Following the circulation of an anonymously-written report claiming to be into the constitution, structure, activities and funding of Progress, the organisation issued a detailed rebuttal saying: “Progress has never claimed that membership of the organisation bestows rights other than to receive the magazine and attend our events. The organisation was established to promote the modernisation of the Labour Party and the election and re-election of Labour governments.”
As one Labour MP observed at Westminster at the height of the Unite row: “If that’s what they want, why don’t they just give the money to the
Labour Party.” Nonetheless, Progress is defined by the Electoral Commission as a “membership association” rather than a magazine.
Unless it is somehow blocked, a motion agreed at its conference in June last year will be tabled by the GMB at Labour’s Brighton conference calling on Progress effectively to be outlawed. The GMB motion passed accused “prominent Progress members” of briefing against Ed Miliband and claimed that Progress was responsible for persuading Labour’s front bench to “support cuts and wage restraint”.
It went on to say: “Congress notes that Progress advances the strategy of accepting the Tory arguments for public spending cuts. [GMB] Congress believes that such factional campaigns to undermine Labour candidates, and to soften opposition to Tory policies, endanger the unity of the party and the movement in our fight against the coalition government.”
Following the announcement of Ed Miliband’s reforms to “mend, not end” the Labour-union link, the GMB’s general secretary, Paul Kenny, gloomily predicted that they were “as close as it comes to ending it”.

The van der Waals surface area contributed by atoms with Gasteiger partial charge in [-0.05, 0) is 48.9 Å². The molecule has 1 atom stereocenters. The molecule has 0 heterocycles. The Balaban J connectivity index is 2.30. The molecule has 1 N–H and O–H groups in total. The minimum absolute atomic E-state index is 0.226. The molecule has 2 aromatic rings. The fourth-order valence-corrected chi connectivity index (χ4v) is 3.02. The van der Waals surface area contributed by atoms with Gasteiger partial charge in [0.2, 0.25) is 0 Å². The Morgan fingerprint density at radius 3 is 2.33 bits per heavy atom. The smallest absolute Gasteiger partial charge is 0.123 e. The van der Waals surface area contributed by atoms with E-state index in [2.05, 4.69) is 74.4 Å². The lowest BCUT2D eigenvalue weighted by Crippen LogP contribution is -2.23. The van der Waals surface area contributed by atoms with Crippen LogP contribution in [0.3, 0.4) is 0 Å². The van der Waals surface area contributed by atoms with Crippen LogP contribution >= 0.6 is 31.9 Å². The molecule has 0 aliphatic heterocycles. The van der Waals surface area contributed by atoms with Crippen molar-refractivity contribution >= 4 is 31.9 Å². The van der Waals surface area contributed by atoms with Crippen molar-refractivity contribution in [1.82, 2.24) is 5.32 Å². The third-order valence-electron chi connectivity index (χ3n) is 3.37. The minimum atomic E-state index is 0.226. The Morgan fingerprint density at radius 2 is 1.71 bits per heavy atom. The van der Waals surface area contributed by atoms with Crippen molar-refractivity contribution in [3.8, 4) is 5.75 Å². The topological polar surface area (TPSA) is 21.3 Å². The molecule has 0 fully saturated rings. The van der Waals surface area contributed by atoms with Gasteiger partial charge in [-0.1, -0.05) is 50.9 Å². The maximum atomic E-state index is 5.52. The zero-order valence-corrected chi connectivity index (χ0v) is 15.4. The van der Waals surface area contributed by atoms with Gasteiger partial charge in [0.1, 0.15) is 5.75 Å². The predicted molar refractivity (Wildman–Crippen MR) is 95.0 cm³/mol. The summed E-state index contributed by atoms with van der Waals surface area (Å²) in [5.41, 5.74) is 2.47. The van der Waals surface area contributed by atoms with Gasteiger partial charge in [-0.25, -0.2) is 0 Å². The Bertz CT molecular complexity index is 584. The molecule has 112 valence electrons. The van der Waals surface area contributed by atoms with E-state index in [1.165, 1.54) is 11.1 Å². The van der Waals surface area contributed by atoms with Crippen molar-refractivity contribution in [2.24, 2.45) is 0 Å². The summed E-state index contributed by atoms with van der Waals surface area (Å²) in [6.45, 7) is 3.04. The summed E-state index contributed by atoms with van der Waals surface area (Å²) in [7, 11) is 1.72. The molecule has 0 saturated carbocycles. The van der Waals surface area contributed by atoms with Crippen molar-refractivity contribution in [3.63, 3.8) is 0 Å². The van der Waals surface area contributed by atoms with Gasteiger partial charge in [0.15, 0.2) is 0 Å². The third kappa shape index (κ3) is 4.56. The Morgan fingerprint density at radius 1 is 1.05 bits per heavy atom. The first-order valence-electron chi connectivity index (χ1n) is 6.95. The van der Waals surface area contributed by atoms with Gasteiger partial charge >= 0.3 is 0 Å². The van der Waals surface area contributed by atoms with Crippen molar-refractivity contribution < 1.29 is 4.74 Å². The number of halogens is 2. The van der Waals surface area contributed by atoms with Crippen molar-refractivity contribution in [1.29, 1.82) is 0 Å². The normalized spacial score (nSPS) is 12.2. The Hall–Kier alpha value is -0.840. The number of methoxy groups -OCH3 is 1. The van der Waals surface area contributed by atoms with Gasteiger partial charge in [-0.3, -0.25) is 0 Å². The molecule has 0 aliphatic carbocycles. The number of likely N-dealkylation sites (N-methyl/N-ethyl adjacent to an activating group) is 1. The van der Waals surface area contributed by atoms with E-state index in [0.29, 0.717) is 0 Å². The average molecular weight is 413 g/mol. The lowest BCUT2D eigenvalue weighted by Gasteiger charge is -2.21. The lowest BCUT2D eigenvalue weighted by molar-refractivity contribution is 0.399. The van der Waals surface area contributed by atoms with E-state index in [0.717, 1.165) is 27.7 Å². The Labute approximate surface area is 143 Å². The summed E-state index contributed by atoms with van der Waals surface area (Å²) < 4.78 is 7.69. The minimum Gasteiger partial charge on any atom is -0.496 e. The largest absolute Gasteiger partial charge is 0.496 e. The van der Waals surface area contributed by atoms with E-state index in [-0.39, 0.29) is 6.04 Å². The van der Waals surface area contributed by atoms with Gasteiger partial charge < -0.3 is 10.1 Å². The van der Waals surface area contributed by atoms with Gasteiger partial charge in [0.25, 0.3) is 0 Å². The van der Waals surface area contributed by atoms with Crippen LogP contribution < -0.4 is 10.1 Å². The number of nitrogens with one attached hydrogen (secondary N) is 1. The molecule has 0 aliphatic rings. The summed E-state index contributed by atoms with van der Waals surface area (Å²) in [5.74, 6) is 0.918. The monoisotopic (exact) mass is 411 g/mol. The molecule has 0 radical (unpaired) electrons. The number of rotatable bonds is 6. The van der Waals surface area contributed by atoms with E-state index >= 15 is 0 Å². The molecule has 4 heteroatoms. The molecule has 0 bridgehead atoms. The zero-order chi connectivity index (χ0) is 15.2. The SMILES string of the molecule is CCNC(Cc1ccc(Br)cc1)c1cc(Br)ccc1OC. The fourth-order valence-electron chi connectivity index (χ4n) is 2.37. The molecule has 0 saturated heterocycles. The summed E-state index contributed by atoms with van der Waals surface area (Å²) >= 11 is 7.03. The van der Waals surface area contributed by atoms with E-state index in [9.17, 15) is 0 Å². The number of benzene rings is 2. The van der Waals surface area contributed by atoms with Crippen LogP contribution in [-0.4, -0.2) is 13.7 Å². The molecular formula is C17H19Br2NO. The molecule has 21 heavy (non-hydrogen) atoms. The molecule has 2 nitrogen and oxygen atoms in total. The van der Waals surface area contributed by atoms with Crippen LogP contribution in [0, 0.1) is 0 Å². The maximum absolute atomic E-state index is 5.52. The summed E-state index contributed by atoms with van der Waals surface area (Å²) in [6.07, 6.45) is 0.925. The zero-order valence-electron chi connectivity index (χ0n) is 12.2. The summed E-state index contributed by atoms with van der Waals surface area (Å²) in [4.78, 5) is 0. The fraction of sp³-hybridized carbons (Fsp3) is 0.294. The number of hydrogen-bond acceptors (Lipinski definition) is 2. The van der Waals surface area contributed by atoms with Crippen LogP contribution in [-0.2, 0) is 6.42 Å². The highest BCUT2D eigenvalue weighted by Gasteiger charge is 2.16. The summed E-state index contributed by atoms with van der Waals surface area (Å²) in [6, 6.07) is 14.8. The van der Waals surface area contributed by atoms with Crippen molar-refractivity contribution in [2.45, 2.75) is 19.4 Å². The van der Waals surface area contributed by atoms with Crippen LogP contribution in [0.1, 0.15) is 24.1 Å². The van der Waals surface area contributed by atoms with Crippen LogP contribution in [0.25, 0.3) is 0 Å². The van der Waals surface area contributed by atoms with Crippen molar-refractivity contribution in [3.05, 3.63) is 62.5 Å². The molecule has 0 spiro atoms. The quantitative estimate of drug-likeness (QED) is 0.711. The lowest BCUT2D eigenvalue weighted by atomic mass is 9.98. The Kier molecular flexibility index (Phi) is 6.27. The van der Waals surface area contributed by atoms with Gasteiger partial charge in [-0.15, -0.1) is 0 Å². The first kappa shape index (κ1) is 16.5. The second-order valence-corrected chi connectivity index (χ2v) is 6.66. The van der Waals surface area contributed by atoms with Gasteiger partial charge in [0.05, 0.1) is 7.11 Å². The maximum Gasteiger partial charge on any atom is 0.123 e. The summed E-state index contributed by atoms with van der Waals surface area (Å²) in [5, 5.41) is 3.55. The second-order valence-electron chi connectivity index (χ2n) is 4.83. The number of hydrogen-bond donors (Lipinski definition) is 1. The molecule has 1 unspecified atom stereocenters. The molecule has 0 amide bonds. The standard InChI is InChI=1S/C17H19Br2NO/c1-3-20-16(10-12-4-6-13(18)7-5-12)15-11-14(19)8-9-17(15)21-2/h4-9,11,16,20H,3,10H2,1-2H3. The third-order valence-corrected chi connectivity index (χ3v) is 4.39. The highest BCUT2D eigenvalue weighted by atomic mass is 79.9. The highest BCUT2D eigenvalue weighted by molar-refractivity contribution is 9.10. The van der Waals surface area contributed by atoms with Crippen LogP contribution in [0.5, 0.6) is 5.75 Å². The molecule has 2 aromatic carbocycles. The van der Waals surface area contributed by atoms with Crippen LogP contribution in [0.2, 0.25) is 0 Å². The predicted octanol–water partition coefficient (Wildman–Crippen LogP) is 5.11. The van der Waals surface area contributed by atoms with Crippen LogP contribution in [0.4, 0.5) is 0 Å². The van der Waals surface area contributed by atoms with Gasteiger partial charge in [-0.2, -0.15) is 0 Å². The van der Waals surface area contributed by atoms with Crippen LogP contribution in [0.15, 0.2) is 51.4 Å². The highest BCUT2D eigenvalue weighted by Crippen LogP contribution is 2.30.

Len McCluskey was tactically more positive, embracing the opening of a dialogue on funding as a broader exercise. He said: “Unite has been doing far less, far later than the well-funded standard bearers of the New Labour status quo, and we have been doing it democratically and openly, with our members participating and our funding accounted for. On the other side, every manoeuvre has been deployed, often with the assistance of Labour Party headquarters, to parachute favoured candidates into safe seats with the constituency party by-passed.
“Until our Blairite critics face up to the serial abuses of party democracy associated with the New Labour years, they cannot be taken seriously as reformers. They simply want to carry on running parliamentary seats as patronage tools. Unions have always had a significant influence in the Labour Party. However, over most of the past 100 years, they have used that influence to broadly support the elected parliamentary leadership in the understanding that it is the MP’s role to lead the political fight. New Labour broke that unwritten contact by abandoning much of the common ground for a love-in with big business and the City and by leaving intact the Tory laws that make British trade unions the most legally restricted in the democratic world.
“I believe that Ed Miliband is rebuilding that stock of shared values. A row over selections is not going to undo that. Only a return to New Labour could split the labour movement apart.”
And that is what it’s all about. Still.